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Nervous Kaine, Victorious Herring

Gov. Tim Kaine didn't look or sound much like himself during his debut on the national stage after the president's State of the Union address. The governor, usually a confident and graceful speaker who ad libs with impressive control and sweep, seemed nervous and spoke painfully slowly at first.

But as his Democratic response to the State of the Union moved along, Kaine's pacing returned to a more normal and confident level, and he settled into what was a fairly effective version of what are almost always lame attempts to counter the grandeur and power of SOTU.

Kaine faced an impossible job: Be respectful of the president, cognizant of the essential optimism of the modern-day State of the Union form, yet present a distinctive alternative. The governor, standing in front of a fireplace in the Executive Mansion in Richmond, kept promising that the Dems have "a better way," but only rarely did he say what that way is, other than a vague utopia in which both sides work together.

But Kaine capitalized on Bush's decision to devote more than half his speech to Iraq and a war that many Americans question. The governor didn't bother to get into many of the reasons why the war is not going well; rather, he focused on the overall issue of this administration's competence, which he found lacking from the response to Hurricane Katrina to the war and on through issues domestic and foreign.

All of which is just fine, except that if there is a Democratic vision of an alternative approach to national security, we didn't get to hear about it. And presenting the Dems as the competent, fiscally responsible alternative to profligate Republican spending is a fun twist on the parties' stereotypical roles, but it only works as rhetoric if it's accompanied by specifics pointing to how the Dems would economize.

That said, Kaine offered those Americans who were still hungry for more politics after an hour-plus of the president with a comforting first look at a Democratic Southern governor, which is, of course, the only recipe for White House victory that the Dems have seen since John Kennedy in 1960.

Click the screen below to watch Kaine's Democratic response:

(Editor: Chet Rhodes -

Speaking of victorious Democrats, the other big story in Virginia is another powerful sign of a Democratic resurgence in, of all places, the conservative outer suburbs of the Washington area. In Loudoun County tonight, Democrat Mark Herring handily defeated Republican Mick Staton in a special election to succeed Sen. Bill Mims, who has left the state Senate to become Virginia's deputy attorney general.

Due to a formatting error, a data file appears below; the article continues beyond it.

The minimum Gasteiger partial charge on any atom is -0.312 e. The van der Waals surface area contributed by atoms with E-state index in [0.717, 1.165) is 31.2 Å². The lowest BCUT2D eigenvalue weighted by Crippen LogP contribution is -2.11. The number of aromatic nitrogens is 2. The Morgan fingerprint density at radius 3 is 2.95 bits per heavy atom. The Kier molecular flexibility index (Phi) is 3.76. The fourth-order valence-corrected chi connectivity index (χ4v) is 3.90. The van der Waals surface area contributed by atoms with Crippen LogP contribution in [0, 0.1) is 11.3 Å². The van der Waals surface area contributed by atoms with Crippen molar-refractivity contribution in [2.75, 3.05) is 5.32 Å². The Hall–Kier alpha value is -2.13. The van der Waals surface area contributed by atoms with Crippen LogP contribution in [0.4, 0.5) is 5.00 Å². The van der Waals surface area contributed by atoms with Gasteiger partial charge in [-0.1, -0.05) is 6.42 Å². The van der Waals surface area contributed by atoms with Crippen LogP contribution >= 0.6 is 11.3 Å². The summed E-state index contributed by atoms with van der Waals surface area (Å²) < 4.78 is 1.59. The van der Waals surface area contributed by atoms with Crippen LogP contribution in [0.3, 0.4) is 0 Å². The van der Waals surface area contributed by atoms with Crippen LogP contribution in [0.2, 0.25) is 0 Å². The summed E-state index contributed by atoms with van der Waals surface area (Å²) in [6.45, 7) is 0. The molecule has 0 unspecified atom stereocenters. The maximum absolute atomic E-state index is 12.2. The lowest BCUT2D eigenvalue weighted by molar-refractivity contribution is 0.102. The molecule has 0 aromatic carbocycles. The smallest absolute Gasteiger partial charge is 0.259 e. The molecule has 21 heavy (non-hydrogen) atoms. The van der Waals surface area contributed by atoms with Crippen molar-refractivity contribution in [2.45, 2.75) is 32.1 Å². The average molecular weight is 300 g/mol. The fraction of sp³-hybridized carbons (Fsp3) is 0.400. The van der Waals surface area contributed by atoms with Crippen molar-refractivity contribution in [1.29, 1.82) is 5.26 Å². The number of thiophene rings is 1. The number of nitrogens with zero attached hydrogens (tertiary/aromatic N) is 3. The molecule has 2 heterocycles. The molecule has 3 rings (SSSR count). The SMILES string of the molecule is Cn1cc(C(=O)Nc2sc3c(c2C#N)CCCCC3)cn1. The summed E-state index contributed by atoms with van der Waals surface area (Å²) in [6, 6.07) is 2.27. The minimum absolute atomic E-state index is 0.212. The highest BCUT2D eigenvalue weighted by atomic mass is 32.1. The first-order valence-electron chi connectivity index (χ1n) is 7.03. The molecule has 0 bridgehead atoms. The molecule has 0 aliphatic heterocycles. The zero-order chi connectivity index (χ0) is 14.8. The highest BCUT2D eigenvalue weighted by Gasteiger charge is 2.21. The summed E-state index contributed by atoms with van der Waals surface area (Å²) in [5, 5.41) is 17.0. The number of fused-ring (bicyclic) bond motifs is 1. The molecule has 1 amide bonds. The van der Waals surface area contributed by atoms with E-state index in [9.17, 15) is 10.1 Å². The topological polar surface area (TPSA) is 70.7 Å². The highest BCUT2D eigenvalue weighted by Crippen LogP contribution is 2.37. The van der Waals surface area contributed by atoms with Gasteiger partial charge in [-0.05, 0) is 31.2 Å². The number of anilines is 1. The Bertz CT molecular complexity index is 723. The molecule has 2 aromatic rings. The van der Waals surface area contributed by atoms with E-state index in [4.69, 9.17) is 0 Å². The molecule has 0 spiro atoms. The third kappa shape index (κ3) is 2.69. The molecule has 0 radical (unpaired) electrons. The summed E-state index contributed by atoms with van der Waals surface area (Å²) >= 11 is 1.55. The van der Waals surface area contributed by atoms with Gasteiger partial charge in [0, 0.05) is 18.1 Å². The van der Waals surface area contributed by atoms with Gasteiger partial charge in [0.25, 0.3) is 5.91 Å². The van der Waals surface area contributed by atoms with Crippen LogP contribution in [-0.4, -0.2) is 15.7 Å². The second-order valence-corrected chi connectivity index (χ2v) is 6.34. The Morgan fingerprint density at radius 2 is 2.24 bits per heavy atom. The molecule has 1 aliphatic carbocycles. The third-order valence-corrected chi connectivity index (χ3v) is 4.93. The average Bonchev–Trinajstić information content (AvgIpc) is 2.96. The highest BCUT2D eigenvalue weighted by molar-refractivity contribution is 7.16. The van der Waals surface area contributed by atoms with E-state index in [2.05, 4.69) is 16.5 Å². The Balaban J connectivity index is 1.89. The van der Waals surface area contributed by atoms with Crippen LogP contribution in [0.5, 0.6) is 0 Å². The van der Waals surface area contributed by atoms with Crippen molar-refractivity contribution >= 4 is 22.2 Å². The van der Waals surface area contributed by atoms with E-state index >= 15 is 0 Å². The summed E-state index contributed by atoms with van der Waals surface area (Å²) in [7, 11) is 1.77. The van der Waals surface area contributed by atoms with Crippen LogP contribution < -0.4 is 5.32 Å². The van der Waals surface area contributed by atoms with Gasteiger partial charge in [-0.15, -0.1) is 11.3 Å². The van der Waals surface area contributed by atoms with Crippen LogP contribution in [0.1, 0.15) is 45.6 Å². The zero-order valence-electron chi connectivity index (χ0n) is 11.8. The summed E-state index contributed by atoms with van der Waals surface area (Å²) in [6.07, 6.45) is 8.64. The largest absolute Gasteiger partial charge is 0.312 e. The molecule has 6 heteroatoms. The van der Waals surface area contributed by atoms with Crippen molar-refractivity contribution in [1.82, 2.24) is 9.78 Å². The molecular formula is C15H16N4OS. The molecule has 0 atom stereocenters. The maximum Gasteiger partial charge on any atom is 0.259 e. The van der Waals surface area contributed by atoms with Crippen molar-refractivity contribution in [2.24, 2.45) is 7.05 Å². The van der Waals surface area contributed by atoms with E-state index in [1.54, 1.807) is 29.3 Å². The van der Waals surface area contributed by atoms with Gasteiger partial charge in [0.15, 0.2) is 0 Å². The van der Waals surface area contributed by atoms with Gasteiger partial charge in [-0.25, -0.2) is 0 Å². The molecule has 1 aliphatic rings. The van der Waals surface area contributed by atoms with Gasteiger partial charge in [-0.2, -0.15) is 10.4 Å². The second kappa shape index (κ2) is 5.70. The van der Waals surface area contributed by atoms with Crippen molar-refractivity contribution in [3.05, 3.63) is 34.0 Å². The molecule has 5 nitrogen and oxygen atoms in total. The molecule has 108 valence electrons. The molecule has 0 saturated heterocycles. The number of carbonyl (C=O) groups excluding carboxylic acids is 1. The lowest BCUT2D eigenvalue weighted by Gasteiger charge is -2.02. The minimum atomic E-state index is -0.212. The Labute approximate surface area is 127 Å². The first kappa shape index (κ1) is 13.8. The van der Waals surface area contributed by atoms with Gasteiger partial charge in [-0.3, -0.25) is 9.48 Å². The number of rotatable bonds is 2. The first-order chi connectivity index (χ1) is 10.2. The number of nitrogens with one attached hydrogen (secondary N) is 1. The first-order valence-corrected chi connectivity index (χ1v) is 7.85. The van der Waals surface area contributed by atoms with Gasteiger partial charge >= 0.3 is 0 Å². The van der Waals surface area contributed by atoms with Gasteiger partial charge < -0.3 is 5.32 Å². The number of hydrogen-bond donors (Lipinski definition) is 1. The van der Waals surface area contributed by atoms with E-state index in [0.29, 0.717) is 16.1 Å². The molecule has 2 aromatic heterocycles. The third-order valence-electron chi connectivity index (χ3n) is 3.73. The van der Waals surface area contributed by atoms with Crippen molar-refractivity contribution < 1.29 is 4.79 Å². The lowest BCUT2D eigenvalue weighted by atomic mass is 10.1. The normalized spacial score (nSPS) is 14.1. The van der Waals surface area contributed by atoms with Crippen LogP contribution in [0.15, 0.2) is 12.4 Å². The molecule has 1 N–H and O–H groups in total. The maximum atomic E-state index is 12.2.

Herring's strong win comes in a part of Loudoun that unexpectedly supported Kaine and defeated longtime Delegate Dick Black (Staton's father in law) last November. The increasingly clear message is that among the many thousands of new resident of Loudoun, there is a majority that either leans Democratic or holds independent views and favors curbs on development and has little patience for kneejerk, hard-right stands on social issues. Herring took every single precinct in the district, which bodes well for Kaine's effort to ride herd on Richmond Republicans on questions of growth, transportation and education.

Virginia politics get more intriguing by the day.

By Marc Fisher |  January 31, 2006; 10:53 PM ET
Previous: Duck, Duck, Goose | Next: D.C. Inequalities, Or How the Middle Class Got Stuck


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First, I voted for Gov Kaine. But I gotta say, it sound like classic Tom Daschle. "We want a bipartisan approach" was code for "we want the Republicans to abdicate and do it our way (whatever that way turns out to be)."

He gave me a reason to vote for him for governor, but not a single Democrat has come up with a reason for me to vote for that person for president. "Bush sucks" fits on a bumper sticker, but since Bush will be gone when the next president is sworn in, they just need to come up with a lot more than that.

Posted by: Truth B Told | February 1, 2006 12:43 AM

Doesn't Bush's language about "bi-partisanship" ring equally hollow? Isn't bi-partisanship only necessary when one party doesn't have the votes to get something done?

That said, I thought his message on competence was very important. In every government around the world incompetence, corruption and arrogance go together. They remove any internal checks on poor decisions. They prevent the government from considering even the most constructive external criticism. They make government beholden to the funders and not the voters, resulting in policies that harm the public interest. That's what's happened to the current GOP. National Democrats can change that because they take governance seriously. When Democrats propose Medicare Prescription plan, for example, it's because it goes in line with what the party truly believes. Since the Republicans don't care about that issue, they passed a botched-up bill that pleases nobody except HMOs. Democrats believe government can do good. When you buy into the Reaganite line that less government is always better then you are naturally going to approach government cynically. Big government conservatism is not only fiscally untenable. It's morally contradictory. Either cut the size of government, as the 1994 Gingrichites promised, or hand it over to people who think the government can actually do good for people.

Posted by: Elrod | February 1, 2006 1:01 AM

For both sides, I've always liked Bob Novak's definition of "bi-partisanship": Buy my partisanship.

Posted by: Will Vehrs | February 1, 2006 7:38 AM

The Governor did a fantastic job of showing the country what a responsible Democratic administration can do. His calm, erudite response made the President look even worse than he made himself look. We should all be proud of him!